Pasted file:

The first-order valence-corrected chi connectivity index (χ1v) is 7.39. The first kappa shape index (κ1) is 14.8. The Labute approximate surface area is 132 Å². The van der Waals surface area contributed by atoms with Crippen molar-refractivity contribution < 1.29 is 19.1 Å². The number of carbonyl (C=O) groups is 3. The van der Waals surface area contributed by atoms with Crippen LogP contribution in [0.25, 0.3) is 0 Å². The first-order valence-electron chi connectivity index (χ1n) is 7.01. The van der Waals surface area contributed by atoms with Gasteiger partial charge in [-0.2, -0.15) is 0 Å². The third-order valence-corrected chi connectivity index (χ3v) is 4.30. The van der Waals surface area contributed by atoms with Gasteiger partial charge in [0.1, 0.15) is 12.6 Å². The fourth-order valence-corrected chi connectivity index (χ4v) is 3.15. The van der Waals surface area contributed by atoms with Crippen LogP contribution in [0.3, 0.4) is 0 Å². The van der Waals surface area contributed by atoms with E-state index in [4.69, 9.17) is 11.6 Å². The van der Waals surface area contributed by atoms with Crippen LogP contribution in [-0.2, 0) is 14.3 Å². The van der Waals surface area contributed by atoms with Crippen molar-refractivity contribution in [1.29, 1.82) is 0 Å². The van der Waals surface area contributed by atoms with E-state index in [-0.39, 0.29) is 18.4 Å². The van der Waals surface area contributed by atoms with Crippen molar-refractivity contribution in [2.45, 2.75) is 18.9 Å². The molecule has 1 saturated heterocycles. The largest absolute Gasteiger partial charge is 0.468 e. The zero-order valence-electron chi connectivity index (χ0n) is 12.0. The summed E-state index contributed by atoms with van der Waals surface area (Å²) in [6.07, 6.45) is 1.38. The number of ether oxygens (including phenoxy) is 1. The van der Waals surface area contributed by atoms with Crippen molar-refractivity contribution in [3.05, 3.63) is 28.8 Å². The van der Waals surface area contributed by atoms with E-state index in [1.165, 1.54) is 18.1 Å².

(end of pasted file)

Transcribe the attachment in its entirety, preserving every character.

The first-order valence-corrected chi connectivity index (χ1v) is 7.39. The first kappa shape index (κ1) is 14.8. The Labute approximate surface area is 132 Å². The van der Waals surface area contributed by atoms with Crippen molar-refractivity contribution < 1.29 is 19.1 Å². The number of carbonyl (C=O) groups is 3. The van der Waals surface area contributed by atoms with Crippen LogP contribution in [0.25, 0.3) is 0 Å². The first-order valence-electron chi connectivity index (χ1n) is 7.01. The van der Waals surface area contributed by atoms with Gasteiger partial charge in [-0.2, -0.15) is 0 Å². The third-order valence-corrected chi connectivity index (χ3v) is 4.30. The van der Waals surface area contributed by atoms with Gasteiger partial charge in [0.1, 0.15) is 12.6 Å². The fourth-order valence-corrected chi connectivity index (χ4v) is 3.15. The van der Waals surface area contributed by atoms with Crippen LogP contribution in [0.3, 0.4) is 0 Å². The van der Waals surface area contributed by atoms with E-state index in [4.69, 9.17) is 11.6 Å². The van der Waals surface area contributed by atoms with Crippen LogP contribution in [-0.2, 0) is 14.3 Å². The van der Waals surface area contributed by atoms with Crippen molar-refractivity contribution in [1.29, 1.82) is 0 Å². The van der Waals surface area contributed by atoms with E-state index in [-0.39, 0.29) is 18.4 Å². The van der Waals surface area contributed by atoms with Crippen molar-refractivity contribution in [2.45, 2.75) is 18.9 Å². The molecule has 1 saturated heterocycles. The largest absolute Gasteiger partial charge is 0.468 e. The zero-order valence-electron chi connectivity index (χ0n) is 12.0. The summed E-state index contributed by atoms with van der Waals surface area (Å²) in [6.07, 6.45) is 1.38. The number of ether oxygens (including phenoxy) is 1. The van der Waals surface area contributed by atoms with Crippen molar-refractivity contribution in [3.05, 3.63) is 28.8 Å². The van der Waals surface area contributed by atoms with E-state index in [1.165, 1.54) is 18.1 Å².